I am sure the media are aware that I have been one of the Government’s representatives on Air Jamaica’s Board of Directors for some time now. As such, I can profess some amount of knowledge on the airline. Over the past three months, questions have been raised in the public arena on the role of government members in relation to the airline’s debt situation in general and specifically its debt to government.
I wish to state that,despite the insistence of the Directors that regular payments must be made, the airline’s management was unable to do so, due to the continuing high losses.
The fact is that the airline has been virtually insolvent for a number of years and has had to rely heavily on government’s financial support through direct loans, credit facility guarantees and periodic debt to equity conversions. Consequently, discussions have been in train for sometime on the most effective and efficient methodology to apply to ensure the operation of the airline, without the continued heavy reliance on government, and by extension, additional cost to the taxpayer. Cost cuts were identified and several successfully implemented, but important areas such as employee cost savings, for example, salaries and related costs, were not achieved.
It is against this background that we undertook a due diligence in the operations of the airline, as well as the development of a business plan by reputed international airline consultants, Sabre Airline Solutions, to find ways to improve the company’s operating performance.
Sabre has identified six critical operations-related areas that must be restructured and from which expense savings of approximately US 32 million can be realized in 2005 and subsequent years. The areas are:
. Fuel conservation . Maintenance and engineering . Aircraft Lease Costs . Crew and staff remuneration . Network/route rationalization
Financial restructuring is therefore fundamental to the future viability of the airline. Consequently, all stakeholders, management, crew, ground staff, creditors, suppliers and government will have to make significant sacrifices and adjustments as we seek to bring viability and competitive market arrangements to the airline.
As the major source of funding for Air Jamaica, the Government has therefore undertaken the task of ensuring that the business plan objectives and debt restructuring are achieved within the shortest possible time.
Dr. Davis has announced the appointment of Mr. Aubyn Hill who will undertake the restructuring exercise. He will report to me directly on the implementation plan. The restructuring will be conducted in tandem with new management arrangements for the airline. It is envisaged that this exercise should take six months. In the interim, the airline will continue to honour its obligations to the traveling public. We wish to reiterate that all schedules, ticket purchases, agreements with travel agents and other partners are valid and will be honoured.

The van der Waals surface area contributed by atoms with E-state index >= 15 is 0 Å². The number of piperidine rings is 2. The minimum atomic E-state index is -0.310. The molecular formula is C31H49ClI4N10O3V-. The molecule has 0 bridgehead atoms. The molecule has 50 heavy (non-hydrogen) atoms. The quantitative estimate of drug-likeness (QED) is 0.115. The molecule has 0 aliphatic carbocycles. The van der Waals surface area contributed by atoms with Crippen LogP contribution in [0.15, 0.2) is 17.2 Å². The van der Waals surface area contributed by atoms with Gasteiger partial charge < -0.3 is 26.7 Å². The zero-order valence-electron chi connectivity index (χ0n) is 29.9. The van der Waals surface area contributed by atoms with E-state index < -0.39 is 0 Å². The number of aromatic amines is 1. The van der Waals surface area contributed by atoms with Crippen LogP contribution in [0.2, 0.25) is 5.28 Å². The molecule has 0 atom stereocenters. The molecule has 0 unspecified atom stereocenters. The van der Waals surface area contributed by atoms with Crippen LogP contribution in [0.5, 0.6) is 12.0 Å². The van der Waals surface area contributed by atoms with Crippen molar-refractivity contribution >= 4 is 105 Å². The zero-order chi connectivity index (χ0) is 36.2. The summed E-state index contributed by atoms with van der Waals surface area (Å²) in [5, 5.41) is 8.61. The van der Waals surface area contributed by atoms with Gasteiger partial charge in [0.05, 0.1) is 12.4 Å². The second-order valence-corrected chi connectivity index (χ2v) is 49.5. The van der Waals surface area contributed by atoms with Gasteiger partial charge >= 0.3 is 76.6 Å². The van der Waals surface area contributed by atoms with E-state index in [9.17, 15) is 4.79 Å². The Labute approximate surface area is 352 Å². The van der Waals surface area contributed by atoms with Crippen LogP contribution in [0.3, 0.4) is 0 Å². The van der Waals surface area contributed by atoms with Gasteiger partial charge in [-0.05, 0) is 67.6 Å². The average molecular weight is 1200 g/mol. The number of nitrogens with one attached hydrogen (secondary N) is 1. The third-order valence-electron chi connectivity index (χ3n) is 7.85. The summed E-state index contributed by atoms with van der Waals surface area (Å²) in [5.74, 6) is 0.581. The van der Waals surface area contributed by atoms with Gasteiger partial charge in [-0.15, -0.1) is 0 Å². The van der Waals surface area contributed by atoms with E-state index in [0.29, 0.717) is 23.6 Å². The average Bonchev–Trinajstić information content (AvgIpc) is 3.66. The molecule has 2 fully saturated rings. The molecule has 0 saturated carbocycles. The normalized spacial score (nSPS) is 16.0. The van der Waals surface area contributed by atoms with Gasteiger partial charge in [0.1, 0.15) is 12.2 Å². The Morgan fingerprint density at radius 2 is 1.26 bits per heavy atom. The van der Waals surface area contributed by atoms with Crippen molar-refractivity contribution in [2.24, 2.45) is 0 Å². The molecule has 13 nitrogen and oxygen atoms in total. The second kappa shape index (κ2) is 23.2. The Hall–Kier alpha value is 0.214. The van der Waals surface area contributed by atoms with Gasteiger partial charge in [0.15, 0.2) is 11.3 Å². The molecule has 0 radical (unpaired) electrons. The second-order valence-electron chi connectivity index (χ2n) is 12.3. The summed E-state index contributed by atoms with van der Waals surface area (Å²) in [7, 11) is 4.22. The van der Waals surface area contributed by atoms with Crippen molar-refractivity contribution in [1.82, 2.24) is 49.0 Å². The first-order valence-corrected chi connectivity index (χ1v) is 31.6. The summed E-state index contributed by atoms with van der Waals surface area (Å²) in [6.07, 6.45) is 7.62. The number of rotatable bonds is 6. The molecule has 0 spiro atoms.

We are also now actively working on restructuring the management team to ensure continuity. We have been meeting with the current management of the airline and will continue these meetings with all categories of staff as well as the trade unions. As soon as these arrangements are finalized an announcement will be made.
I am sure some of the more investigative-oriented journalists among you will seek to recall the objectives of the divestment of the airline ten years ago. These were: The establishment of a sound financial, commercial and managerial basis for the future sustained viable operation of the company The injection of adequate equity capital to relieve the company of its high debt servicing; Reorganization of the Company to establish its operations on a prudent commercial basis, at internationally recognized standards of airline efficiency and with a view to becoming profitable; Guaranteeing sustained continuing service having special regard to the needs of the tourist industry Enabling the company to respond more effectively to the increasing competitive aviation environment.The intervening period between 1994 and 2004 has been dynamic, with challenges in both the local, regional and international economic and aviation environments. Some of the original objectives have been fulfilled. Primary among them are the airline’s contribution to the tourism industry, its positioning as a competitor of note in the marketplace, and the collective national pride of Jamaicans at home and abroad in their airline.
It is therefore in recognition of these factors that the Government has taken the decision to temporarily assume responsibility for Air Jamaica to re-establish it on a sound financial footing and with the high quality of service for which it has become renowned under the management of AJAG, led by the Honourable Gordon ‘Butch’ Stewart and his team.
I know I speak for my fellow Directors, partners in the tourism, manufacturing and business sectors, as well as the general traveling public, in expressing our sincere appreciation for the tremendous work of the Company over the past decade, in repositioning the airline into a household word and a first choice for Jamaicans here and overseas as well as visitors to the island.
The mandate of the new Board is to maintain this position whilst pursuing viability through rightsizing, in order to realize operating surpluses and overall cost savings and thus achieve viability. It is our hope that when viability is achieved, this will encourage private investors to once again actively pursue equity in the airline.
Thank you ladies and gentlemen, and may I use this opportunity to wish for you all a blessed and peaceful season and a prosperous 2005.

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